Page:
Have I Got a Cure for You! Debunking an Alleged Treatment on the Internet
How do you know if a treatment is legit? There should be preclinical and clinical trial data published in a peer-reviewed journal on research for the treatment.
It seems there is no dearth of fantastic cures being touted on the Internet and in email inboxes these days. Sort of reminds me of those old Western movies where the itinerant peddler sells the magic elixir that will cure any and all ailments you have.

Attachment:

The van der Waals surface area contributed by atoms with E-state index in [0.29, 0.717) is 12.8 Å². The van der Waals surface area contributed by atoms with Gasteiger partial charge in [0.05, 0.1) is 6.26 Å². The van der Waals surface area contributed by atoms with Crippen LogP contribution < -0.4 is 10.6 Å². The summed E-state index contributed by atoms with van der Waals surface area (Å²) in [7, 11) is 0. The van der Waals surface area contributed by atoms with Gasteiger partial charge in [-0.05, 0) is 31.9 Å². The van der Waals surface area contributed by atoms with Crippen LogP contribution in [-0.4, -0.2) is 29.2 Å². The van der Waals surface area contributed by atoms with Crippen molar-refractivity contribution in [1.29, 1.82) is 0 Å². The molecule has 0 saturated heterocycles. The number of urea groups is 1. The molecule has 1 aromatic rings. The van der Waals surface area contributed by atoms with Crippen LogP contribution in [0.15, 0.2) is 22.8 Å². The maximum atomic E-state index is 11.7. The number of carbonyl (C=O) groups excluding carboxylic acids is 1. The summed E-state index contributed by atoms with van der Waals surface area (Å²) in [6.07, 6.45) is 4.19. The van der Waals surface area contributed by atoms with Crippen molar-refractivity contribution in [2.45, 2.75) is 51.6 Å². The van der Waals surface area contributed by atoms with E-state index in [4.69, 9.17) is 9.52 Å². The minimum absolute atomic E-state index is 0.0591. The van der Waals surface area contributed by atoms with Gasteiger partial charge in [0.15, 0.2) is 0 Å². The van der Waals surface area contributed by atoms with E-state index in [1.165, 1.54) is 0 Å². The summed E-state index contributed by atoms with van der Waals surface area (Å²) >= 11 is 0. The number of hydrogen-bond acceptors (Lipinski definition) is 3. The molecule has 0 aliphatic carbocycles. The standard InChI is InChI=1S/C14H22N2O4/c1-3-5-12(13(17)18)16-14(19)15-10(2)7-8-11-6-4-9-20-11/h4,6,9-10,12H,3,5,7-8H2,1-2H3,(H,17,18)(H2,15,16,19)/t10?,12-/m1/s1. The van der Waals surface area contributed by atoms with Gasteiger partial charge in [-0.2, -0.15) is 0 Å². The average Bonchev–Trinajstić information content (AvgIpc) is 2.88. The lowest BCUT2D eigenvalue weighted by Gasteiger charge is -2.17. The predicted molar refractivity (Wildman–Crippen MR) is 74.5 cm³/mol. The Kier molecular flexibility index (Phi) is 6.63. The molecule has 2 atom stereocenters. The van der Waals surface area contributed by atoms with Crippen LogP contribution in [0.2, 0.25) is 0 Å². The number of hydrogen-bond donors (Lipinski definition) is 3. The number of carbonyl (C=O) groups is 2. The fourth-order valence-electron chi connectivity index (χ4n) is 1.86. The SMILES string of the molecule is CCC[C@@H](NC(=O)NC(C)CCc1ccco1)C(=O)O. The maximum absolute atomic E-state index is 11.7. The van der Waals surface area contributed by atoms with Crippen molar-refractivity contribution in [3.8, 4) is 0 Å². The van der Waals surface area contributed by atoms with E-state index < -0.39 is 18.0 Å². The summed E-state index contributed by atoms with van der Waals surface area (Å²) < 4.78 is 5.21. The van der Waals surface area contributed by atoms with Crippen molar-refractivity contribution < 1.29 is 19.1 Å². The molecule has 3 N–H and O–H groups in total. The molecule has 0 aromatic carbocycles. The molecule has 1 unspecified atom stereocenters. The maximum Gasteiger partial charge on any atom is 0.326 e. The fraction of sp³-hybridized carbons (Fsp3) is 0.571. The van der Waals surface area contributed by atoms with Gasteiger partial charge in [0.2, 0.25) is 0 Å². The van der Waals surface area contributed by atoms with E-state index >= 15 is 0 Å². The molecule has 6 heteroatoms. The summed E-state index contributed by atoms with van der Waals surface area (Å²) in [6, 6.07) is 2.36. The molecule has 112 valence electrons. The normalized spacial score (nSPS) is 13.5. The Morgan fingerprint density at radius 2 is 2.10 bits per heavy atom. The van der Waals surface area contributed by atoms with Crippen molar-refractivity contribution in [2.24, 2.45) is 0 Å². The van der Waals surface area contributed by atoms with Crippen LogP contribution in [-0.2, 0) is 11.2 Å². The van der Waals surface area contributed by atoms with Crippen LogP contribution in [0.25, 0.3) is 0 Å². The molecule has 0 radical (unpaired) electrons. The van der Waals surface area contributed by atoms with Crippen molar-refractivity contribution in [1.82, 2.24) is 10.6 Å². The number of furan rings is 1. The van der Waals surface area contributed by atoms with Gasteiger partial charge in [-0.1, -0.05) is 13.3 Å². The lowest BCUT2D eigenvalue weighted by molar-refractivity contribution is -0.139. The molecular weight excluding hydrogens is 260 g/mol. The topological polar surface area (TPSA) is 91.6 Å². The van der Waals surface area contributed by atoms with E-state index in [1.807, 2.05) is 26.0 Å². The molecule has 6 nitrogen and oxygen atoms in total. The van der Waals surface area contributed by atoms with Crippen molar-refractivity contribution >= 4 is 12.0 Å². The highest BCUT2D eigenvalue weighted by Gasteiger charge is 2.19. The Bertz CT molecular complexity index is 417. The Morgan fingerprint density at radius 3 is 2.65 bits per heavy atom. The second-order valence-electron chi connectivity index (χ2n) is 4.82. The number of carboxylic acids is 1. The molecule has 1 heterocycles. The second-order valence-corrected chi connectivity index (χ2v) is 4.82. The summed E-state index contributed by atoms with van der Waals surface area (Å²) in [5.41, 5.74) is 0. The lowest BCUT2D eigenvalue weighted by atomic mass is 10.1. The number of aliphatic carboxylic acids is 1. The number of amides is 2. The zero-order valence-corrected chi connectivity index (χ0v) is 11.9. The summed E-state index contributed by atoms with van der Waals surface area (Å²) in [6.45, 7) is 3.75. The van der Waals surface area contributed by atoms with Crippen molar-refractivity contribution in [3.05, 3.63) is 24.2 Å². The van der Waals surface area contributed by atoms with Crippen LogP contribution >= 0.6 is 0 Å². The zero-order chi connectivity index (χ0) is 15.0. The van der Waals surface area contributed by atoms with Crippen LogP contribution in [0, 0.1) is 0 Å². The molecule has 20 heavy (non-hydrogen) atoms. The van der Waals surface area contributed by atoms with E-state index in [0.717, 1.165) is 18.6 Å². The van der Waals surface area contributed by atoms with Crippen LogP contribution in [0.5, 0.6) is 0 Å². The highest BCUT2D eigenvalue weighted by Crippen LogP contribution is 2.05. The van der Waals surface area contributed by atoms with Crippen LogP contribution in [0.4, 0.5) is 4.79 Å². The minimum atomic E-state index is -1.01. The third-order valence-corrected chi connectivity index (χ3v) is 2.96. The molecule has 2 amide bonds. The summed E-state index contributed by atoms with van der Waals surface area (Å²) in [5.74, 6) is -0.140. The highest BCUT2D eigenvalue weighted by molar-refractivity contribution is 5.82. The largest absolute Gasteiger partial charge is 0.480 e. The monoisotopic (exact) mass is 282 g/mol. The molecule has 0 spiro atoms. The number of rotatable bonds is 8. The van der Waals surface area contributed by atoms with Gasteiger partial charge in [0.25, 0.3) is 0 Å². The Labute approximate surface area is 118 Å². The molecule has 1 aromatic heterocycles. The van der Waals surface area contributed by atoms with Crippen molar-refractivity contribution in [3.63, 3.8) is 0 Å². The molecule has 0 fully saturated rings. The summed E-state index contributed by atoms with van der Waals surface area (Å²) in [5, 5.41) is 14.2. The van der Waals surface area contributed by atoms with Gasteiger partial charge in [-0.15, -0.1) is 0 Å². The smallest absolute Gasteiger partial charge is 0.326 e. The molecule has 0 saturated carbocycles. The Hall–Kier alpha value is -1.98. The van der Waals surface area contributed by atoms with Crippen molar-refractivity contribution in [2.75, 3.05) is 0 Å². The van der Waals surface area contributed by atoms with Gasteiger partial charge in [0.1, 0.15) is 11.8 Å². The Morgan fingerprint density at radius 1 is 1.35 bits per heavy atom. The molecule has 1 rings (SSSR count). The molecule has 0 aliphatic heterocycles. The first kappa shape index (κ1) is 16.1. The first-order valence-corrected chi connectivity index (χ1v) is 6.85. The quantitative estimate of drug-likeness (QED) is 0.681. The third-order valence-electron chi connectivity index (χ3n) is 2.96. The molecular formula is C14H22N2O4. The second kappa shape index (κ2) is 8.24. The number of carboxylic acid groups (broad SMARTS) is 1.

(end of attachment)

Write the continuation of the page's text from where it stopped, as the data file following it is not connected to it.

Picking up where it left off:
Well, yet another such miracle cure has come to my attention over the past few days. I have been receiving inquiries about an alleged stem cell "treatment" from a "consultancy group," MD Stem Cells, which claims to provide access to a stem cell therapy that works for a range of retinal diseases. It also claims that seven people have been successfully treated. So what is wrong with this picture? Where do I begin? After an exhaustive search, we have been unable to find any published data on clinical research for the treatment offered by MD Stem Cells. Likewise, we have found no description in the scientific literature of how the treatment offered by MD Stem Cells could work or any evidence of its resulting in a positive effect, save for the personal testimony of the seven people who say they have seen success with the treatment (whatever that means). Perhaps most important, there doesn't appear to be regulatory oversight for the therapy that we can find anywhere; there's no FDA authorization for a clinical trial, and there's no FDA approval making it available to the public. The so-called treatment is being delivered in Europe, and we do not know if any European regulatory agency has seen this protocol. In other words, the treatment offered by MD Stem Cells is not based on any science or clinical experience we can find published anywhere and, as such, should be avoided. So how do you know if a treatment is legit? There should be preclinical and clinical trial data published in a peer-reviewed journal on research for the treatment. The company offering a treatment should have references to those publications on its website or mention it in its news release. And, most important, it should have documented FDA or equivalent regulatory agency oversight of its research and treatment. Also, keep this in mind: The world of retinal degeneration research is finite. The Foundation funds many of the world's top retinal doctors and researchers, and we have relationships with most of the companies involved in this arena. In other words, we have a broad and deep knowledge of what is happening in the world of research for retinal degenerations. So, if you have a question about something you've heard about an alleged treatment, send it to info@FightBlindness.org, and we'll get back to you with our thoughts on it. For the record, there are only two FDA-authorized clinical studies underway of a stem cell treatment for retinal degenerative diseases. Both — one for Stargardt disease, the other for dry age-related macular degeneration — are being conducted by the company Advanced Cell Technology.